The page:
The Heathrow rebellion on 28 January 2009 saw 28 Labour MPs vote against their party line, after a lot of work by the whips to limit the revolt. Yesterday, 24 February, there was a ten minute rule bill, moved by Lib Dem MP, Susan Kramer, which proposed to amend the Planning Act 2008 to require parliamentary approval for the construction of ‘new major airports and additional runways at existing major airports’. Despite Kramer’s Bill gaining a Second Reading by 247 votes to 203, without Government time it will fail. It is, however, interesting because of the light it throws on the real divisions within the PLP on the issue, given the private members bills are unwhipped.
Yesterday 23 Labour MPs backed Kramer’s bill. Of the 23 Labour MPs who supported Kramer’s Bill, 15 had voted against the Government on Heathrow on 28 January. But a further eight who backed Kramer’s Bill either voted for the Government on 28 January or abstained/did not vote: Hugh Bayley (for), Colin Challen (dnv), Katy Clark (dnv), Bill Etherington (dnv), Martin Linton (for), Paul Truswell (dnv), Dr Rudi Vis (dnv) and Mike Wood (dnv). Take the 15 Heathrow rebels from 28 January who also voted for the Kramer Bill together with these eight and then add the 13 Labour MPs who voted against Heathrow on 28 January but either missed or sat out yesterday’s debate (12 of them did not vote yesterday, only one – Nick Raynsford – supported the Government), then we reach the magic total of 36, just enough to have defeated the Government in January. You can see how hard – and how successfully – the whips worked at dividing and conquering.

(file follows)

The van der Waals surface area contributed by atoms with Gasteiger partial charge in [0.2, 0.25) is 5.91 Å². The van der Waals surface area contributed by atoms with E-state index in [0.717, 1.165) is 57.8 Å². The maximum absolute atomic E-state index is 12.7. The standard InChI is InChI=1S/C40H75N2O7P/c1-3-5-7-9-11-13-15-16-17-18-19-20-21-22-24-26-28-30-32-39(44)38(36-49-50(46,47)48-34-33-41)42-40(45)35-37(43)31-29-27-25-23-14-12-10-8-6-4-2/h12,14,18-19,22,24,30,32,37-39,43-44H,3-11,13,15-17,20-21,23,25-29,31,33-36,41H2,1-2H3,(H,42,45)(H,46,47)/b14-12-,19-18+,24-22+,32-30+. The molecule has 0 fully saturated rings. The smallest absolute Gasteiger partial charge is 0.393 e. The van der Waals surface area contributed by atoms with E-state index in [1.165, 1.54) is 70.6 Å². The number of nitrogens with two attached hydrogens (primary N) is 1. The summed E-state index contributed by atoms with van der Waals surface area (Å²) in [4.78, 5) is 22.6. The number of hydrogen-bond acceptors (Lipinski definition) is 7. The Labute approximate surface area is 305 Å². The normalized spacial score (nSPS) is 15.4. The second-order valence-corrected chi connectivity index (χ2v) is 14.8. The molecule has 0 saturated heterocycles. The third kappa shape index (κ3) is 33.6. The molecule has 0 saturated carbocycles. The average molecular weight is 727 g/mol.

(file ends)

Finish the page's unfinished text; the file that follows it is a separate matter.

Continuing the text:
There was one further, tiny, rebellion as well: Alan Simpson was the only Labour MP yesterday to support a Conservative Opposition Day motion calling for ‘unambiguous labelling’ of food, stating the country of origin to enable British consumers to show their preference for home-grown food.